An exciton, which travels through matter as though it were a particle, pairs an electron, which carries a negative charge, with a place where an electron has been removed, known as a hole. Overall, it has a neutral charge, but it can carry energy. For example, in a solar cell, an incoming photon may strike an electron, kicking it to a higher energy level. That higher energy is propagated through the material as an exciton: The particles themselves don’t move, but the boosted energy gets passed along from one to another.

Knowing how fast exitons move is essential to understanding which aspects of a material’s structure — for example, the degree of molecular order or disorder — might facilitate or slow that motion, the researchers say.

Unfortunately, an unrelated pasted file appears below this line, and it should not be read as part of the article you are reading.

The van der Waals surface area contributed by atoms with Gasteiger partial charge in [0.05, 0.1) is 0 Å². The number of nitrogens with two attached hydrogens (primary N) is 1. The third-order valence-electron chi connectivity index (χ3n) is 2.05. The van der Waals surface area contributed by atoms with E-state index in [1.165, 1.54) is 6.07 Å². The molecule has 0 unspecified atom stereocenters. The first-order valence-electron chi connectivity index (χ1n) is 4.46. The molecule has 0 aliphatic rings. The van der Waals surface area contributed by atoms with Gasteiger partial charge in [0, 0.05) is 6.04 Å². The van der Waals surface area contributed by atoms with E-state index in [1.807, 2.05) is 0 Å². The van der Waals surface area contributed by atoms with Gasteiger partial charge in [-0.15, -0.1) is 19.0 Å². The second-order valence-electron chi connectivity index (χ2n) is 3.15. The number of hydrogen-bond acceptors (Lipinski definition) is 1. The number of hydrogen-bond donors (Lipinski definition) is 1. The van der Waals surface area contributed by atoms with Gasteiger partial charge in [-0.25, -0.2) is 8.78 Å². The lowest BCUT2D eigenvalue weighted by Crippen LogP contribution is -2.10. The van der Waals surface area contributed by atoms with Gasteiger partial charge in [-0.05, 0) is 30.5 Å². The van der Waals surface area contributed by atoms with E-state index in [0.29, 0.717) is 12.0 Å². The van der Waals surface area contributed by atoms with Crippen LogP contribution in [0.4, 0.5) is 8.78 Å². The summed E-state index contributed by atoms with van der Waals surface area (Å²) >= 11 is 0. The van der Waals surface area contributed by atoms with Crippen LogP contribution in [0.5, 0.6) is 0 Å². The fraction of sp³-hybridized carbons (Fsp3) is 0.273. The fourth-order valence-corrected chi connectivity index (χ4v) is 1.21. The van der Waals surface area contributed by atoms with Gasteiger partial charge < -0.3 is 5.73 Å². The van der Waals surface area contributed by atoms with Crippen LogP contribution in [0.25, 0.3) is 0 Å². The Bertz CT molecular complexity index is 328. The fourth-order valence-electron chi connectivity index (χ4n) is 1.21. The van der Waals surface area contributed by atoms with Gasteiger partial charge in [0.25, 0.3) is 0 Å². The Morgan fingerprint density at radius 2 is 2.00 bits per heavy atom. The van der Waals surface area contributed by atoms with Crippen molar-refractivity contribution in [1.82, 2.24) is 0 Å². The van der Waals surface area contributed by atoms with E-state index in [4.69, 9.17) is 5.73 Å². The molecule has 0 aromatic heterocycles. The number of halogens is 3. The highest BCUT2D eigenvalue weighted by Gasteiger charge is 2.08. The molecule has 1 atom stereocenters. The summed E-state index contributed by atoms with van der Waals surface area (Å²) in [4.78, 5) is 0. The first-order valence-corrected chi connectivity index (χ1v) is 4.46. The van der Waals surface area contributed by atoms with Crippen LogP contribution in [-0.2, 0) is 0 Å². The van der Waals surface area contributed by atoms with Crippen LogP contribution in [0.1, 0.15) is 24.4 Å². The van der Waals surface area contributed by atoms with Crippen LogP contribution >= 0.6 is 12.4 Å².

While these experiments were carried out using a material called tetracene — a well-studied archetype of a molecular crystal — the researchers say that the method should be applicable to almost any crystalline or thin-film material. They expect it to be widely adopted by researchers in academia and industry.

Exciton diffusion is also a basic mechanism underlying photosynthesis: plants absorb energy from photons, and this energy is transferred by excitons to areas where it can be stored in chemical form for later use in supporting the plant’s metabolism. The new method might provide an additional tool for studying some aspects of this process, the team says.

The work was supported by the U.S. Department of Energy and by the National Science Foundation, and used facilities of the Eni-MIT Solar Frontiers Center.

Abstract of Nature Communications paper